"That is another of the misfortunes of the noble," Landri replied. "There is one subject that he can never broach first, the precise subject of his nobility. But calm yourself, I implore you, as I do myself. See. It is enough that you do not repeat the 'never' of a few moments ago, for me to recover my self-control. I will be here to-morrow, and if you still cannot answer me, I will wait. I have seen that you pity me, understand me. That is one piece of good fortune which wipes out many disappointments! Am I as you would have me? Do I speak to you as you wish?"

"Yes," she replied, more touched than she chose now to betray, by this sudden softening, this return of submissive affection after his bursts of passion. "But," she insinuated, "if you were really as I would have you, you would let me give you some advice."

"What is it?" he inquired anxiously.

"To confide in your father. Yes, to talk with him of your plans,—of me if you think best,—but first of all, and at any cost, of your apprehension on the subject of these impending inventories. You owe it to him," she insisted at a gesture from the young man. "I say nothing of the bond that binds together the members of the same family, in order not to return to that question of the name, although bourgeois and nobles are equal when the common honor is involved. You owe it to him from respect for his noble heart. He loves you. A determination so opposed to his wishes is likely to cause him very deep sorrow. He must not learn it first from another than you, so that he may not misconstrue your motives. You must tell him what they are, and even if he blames them, at all events he will know that you deserve his esteem. I know it well, I who am a believer, and to whom that proceeding will be so grievous if you carry it out. Ah! how earnestly I will pray God to spare us, your father and me, that trial! But you must speak to Monsieur de Claviers. You realize yourself that you must, don't you?"'

"I will try," replied the young man, whose eyes once more expressed genuine distress. "You do not know him, and what an imposing effect he has, even on me. I ought to say, especially on me, since I can read his heart so well. But you are right, and I will obey you."

"Thanks," she said, rising. "And now think that you must not prepare him to receive in bad part what you have to say, by displeasing him. Since he was urgent that you should come to Grandchamp for this hunt, you must go. You must do it for my sake, too, for I need a little rest and solitude. Besides you still have to lunch, and it is quarter to twelve."—The clock of a near-by convent struck three strokes, whose tinkling cadence reached the little parlor over the trees of the garden. The clock on the mantel-piece also emitted three shrill notes.—"You have just time."

"With the automobile I shall be at Grandchamp in an hour and a half," he replied. "But I mean to continue to be obedient, as obedient as I have been rebellious." He had taken the young woman's hand and he pressed it to his lips as he added: "I forgot. I have to stop on Rue de Solferino to inquire for a friend of my father who is very ill. It won't take very long."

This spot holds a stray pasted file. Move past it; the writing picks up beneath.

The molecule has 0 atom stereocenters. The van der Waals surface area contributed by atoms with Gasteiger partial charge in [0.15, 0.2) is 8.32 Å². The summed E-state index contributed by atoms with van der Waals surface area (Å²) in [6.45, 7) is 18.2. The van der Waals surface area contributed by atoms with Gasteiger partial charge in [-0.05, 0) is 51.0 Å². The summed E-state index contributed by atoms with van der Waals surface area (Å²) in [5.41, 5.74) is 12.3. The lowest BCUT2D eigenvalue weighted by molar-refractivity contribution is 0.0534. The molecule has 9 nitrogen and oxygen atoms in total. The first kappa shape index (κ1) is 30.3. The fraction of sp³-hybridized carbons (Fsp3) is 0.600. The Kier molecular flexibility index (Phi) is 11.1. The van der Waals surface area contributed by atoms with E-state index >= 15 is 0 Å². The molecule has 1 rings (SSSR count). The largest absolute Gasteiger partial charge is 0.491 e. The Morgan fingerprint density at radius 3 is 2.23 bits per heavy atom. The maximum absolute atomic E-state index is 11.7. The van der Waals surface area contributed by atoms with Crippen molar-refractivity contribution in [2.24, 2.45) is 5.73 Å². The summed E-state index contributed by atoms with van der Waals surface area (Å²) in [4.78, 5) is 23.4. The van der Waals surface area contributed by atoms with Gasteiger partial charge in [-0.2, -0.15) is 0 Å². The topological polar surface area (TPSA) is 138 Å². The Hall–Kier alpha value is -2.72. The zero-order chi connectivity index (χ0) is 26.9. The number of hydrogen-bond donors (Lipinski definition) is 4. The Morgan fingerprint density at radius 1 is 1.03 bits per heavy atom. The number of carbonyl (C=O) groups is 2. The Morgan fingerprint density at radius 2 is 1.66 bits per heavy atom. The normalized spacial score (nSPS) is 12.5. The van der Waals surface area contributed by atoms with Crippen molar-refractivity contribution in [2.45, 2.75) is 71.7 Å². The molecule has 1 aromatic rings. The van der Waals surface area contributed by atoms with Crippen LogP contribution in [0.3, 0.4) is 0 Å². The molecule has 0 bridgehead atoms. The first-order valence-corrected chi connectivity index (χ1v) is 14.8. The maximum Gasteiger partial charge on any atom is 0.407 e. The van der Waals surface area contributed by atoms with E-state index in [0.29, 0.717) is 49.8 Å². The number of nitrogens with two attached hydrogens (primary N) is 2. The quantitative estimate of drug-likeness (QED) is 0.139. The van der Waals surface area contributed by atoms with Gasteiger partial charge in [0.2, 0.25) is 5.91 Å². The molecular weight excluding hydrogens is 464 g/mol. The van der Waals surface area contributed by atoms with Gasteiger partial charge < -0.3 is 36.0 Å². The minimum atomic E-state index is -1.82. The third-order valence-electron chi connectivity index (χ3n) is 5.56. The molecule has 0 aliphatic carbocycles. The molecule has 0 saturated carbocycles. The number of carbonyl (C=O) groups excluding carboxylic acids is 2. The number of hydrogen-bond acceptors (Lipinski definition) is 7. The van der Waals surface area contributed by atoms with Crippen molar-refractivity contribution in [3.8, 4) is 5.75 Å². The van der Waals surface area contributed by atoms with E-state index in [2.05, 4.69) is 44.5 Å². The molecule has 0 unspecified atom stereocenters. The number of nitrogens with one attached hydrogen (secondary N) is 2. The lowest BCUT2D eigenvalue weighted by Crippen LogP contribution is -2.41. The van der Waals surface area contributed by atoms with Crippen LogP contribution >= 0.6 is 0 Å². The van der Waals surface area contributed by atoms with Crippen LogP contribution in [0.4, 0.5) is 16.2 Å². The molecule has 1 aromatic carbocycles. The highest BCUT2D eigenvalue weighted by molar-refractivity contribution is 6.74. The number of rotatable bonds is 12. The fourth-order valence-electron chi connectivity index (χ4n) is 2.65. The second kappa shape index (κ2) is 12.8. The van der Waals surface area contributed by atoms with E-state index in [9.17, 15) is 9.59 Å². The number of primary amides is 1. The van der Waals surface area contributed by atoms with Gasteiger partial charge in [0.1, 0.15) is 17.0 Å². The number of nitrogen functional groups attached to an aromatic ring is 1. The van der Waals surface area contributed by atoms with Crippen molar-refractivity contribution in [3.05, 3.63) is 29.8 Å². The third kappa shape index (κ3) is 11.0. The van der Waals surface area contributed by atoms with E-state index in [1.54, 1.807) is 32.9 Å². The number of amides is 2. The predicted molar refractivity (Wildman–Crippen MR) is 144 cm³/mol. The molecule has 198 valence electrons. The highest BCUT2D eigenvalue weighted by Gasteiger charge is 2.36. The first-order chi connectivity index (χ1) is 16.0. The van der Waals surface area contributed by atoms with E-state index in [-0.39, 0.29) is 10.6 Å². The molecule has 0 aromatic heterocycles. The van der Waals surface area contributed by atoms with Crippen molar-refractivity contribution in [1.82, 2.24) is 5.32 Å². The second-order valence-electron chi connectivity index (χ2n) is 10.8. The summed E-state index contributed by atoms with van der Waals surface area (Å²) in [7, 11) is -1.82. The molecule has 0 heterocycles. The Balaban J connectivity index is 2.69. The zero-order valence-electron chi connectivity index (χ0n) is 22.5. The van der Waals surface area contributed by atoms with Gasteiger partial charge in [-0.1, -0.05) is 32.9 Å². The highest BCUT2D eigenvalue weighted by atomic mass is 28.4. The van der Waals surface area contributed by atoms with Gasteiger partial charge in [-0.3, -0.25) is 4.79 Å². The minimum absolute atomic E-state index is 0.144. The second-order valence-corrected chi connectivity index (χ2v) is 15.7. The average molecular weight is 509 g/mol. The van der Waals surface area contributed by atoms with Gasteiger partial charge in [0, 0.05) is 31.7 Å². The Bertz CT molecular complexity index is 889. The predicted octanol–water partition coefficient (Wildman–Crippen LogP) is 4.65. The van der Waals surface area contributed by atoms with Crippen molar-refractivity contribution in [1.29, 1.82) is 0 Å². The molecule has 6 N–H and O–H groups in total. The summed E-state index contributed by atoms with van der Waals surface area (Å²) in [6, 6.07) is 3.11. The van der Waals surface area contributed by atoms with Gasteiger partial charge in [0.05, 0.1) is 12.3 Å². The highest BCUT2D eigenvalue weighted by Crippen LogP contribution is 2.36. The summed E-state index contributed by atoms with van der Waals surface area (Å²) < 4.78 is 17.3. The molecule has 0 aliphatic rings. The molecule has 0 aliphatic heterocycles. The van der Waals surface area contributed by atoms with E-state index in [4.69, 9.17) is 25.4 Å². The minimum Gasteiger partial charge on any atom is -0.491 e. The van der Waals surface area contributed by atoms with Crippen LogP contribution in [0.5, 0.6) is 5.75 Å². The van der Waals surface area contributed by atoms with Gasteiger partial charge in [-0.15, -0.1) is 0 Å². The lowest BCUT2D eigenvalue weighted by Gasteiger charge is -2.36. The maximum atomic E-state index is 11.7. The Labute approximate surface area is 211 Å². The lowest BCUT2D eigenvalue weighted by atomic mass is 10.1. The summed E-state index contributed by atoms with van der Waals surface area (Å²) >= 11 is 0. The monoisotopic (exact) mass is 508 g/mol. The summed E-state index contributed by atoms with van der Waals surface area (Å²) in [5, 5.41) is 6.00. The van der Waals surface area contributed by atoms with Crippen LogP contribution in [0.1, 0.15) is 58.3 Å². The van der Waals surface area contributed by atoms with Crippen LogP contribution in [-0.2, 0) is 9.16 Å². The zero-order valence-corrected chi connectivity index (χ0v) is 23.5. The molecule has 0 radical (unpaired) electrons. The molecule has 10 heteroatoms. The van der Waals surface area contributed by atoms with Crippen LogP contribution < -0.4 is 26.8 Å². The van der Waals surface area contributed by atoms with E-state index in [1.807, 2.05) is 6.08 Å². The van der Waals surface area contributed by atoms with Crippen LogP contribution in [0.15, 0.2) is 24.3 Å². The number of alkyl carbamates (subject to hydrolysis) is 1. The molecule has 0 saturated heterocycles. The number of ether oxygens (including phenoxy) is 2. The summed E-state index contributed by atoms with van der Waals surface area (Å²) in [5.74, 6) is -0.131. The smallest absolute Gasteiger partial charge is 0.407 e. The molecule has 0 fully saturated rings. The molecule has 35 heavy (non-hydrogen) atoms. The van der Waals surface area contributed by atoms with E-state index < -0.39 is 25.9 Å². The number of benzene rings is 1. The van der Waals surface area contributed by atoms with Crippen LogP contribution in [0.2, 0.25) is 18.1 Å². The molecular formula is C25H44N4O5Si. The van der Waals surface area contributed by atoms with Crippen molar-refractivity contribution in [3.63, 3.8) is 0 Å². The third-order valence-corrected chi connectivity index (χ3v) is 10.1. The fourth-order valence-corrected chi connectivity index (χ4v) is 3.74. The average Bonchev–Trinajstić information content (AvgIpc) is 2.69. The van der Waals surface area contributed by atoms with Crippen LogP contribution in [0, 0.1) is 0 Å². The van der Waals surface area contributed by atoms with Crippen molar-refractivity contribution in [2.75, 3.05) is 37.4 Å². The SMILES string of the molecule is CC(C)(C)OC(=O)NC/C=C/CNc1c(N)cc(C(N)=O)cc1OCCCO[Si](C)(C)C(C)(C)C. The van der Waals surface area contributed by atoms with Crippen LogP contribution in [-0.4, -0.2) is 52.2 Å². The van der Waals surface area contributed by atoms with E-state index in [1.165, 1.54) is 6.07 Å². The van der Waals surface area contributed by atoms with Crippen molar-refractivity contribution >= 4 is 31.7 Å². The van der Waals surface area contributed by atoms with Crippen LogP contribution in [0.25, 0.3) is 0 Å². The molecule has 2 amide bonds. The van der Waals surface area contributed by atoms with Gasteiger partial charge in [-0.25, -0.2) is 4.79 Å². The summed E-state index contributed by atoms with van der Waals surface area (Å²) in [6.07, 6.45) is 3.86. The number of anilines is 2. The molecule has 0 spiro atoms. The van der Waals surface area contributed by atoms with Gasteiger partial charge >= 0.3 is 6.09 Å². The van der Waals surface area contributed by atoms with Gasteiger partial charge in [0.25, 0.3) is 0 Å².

Valentine Olier withdrew her fingers with such a nervous movement that Landri could not help exclaiming:—

"Why, what's the matter?"

"Nothing," said she. "Rue de Solferino? Then it's Monsieur Jaubourg, this sick friend? it is to Monsieur Jaubourg's that you are going?"

"Yes. How do you know his name?" And then, answering his own question, "To be sure, I have been to his house several times on leaving you. I have talked about him to you, and rather unkindly. I am sorry now. He has never shown much liking for me, and when I wanted to enter Saint-Cyr, he did much to excite my father against me. I bore him a grudge for it. But that was long ago, and he is mixed up in so many memories of my childhood! The news of his illness touched me. According to my father's despatch which I found at the house, asking me to go to see him, he is dying."

"He is dying!" she echoed. "Mon Dieu! I hope you will not be admitted. In your present state of wounded sensibility, that visit will be too trying, and it's of no use. Promise me that you won't try to see him!"

"Dear, dear friend!" exclaimed Landri, bestowing a second kiss on Valentine's clenched hand, "I tell you again that you do not know how completely you have restored my tranquillity, nor how brave I should be at this moment before the worst trials. And this visit would not be a trial to me. But I will manage to do what you wish, even in so unimportant a matter. I shall deserve no credit for it. I prefer not to place any too painful image between what I feel here"—he pointed to his heart—"and my return—to-morrow. How far away it is, and yet so near!"

"Until to-morrow, then," she rejoined with a half smile, as to which he could not divine that it was forced. "Come at two o'clock as usual,—and now, adieu."

"Adieu!" he said. Instinctively he drew near to her. In his eyes blazed a gleam of passion instantly subdued by her eyes. He repeated "Adieu!" in a voice stifled by the effort he made to control himself and not to give way to his ardent longing to cover with kisses that fair hair, that pure brow, that quivering mouth.